If you moved here during our glorious fall, winter and spring months, be warned: summer is coming.
Last year was one for the history books and not just because of the pandemic, but 2020 was also the driest year on record in Tucson with only 4.17 inches of annual rainfall (more than six inches below average) and it was the second hottest year on record with an average annual temperature of 72.6 degrees. The National Weather Service predicts 2021 will be pretty similar. In 2020 Tucson also had the most 100-plus days on record at 108 and the most 105-degree plus days at 57, according to this Arizona Daily Star story.
To get ready for summer, make sure you've got a reusable water bottle to take with you any time you leave the house to keep hydrated at all times, a sun visor for the windshield of your car to keep out some of the heat when you're parked anywhere and stock up on sunscreen. If you're planning to keep active during the summer be sure you plan your hikes, walks and cycling adventures for early in the morning before it's too hot.
Tucson's summer drink of choice is an Eegee, a refreshing slushie that you'll find at Eegee's sandwich shops in every part of town. Plan to drink lots of those to cool off.
Public pools and splash pads have mostly been closed or only open for lap swimming amid the pandemic, but Pima County Natural Parks, Resources and Recreation recently shared they're hiring lifeguards for county-run pools so we're hopeful those (and the city's pools) will be able to reopen for recreational swim this summer. 🤞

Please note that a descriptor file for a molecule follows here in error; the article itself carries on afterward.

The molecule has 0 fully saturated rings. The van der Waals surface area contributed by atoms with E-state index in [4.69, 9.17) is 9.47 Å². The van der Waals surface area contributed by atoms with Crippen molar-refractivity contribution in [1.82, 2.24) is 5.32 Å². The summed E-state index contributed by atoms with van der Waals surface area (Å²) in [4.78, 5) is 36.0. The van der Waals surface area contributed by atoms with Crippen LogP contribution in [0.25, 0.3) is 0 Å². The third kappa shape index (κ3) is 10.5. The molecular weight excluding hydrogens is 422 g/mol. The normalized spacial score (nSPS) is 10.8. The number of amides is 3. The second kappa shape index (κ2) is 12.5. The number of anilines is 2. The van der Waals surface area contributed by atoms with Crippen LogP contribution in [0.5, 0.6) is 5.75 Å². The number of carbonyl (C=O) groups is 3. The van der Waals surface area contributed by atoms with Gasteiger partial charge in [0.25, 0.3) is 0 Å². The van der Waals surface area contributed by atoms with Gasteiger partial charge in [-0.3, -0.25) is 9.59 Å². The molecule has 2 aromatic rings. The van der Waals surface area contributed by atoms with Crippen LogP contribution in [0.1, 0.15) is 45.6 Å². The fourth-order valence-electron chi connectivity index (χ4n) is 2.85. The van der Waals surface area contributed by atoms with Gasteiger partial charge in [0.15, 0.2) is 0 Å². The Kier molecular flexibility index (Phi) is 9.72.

Volunteering is good for the soul, good for the community and a good way to meet new people. There are still in-person opportunities to volunteer at places like the Community Food Bank of Southern Arizona, Diaper Bank of Southern Arizona, COVID-19 vaccination sites and Casa Alitas migrant shelter, but local organizations also have virtual opportunities, too. United Way of Southern Arizona's volunteer database has several opportunities to help at a variety of non-profits.
Watch a sunset
Tucson's sky puts on a glorious show every night when the sun goes down and the azure sky turn to cotton candy hues or fiery arrays of oranges and reds. Because every sunset is lovely, it's easy to sometimes take this sky spectacle for granted, but when you have some time, make a dedicated effort to pack a picnic, take a pause and enjoy this majestic experience. Gates Pass is Tucson's go-to spot for sunset watching, but other prime locations are Saguaro National Park East and West, Tumamoc Hill and atop Grotto Hill at San Xavier del Bac Mission.
Visit Tucson's Birthplace
You've seen "A" Mountain and you'll probably drive or bike up it one day to check out some stunning city views. But, it's also worth a visit to the Mission Garden at the base of the mountain to learn more about Tucson's origins and its 4,000-plus year agricultural and cultural history.
Tucson sits on the ancestral land of the Tohono O’odham people, who established villages along the fertile area along the Santa Cruz River below Sentinel Peak or “A” Mountain — where they cultivated crops of corns, beans and squash — making Tucson the longest continuously farmed area in the United States. The 4-acre Mission Garden has orchards and vegetable gardens that represent this history and hosts a variety of outdoor events for all ages.
Take a Mural Tour
It feels like a new mural pops up every week somewhere in the city and Tucsonans love admiring them all. Jessica Gonzales, Joe Pagac and Danny Martin are some of Tucson's most prolific muralists, but dozens of artists have contributed to the beautiful artwork that graces our walls. Here are 80 to keep an eye out for.
We created the free newsletter #HowToTucson course specifically to help introduce new Tucsonans to the weather, food, outdoors and culture of our city, plus what you can expect from local schools and civic life.
Through eight newsletters sent every-other-morning, you'll learn the basics from local experts and links to more stories and local resources to help you become a more rooted desert-dweller. Sign up for the #HowToTucson newsletter course here.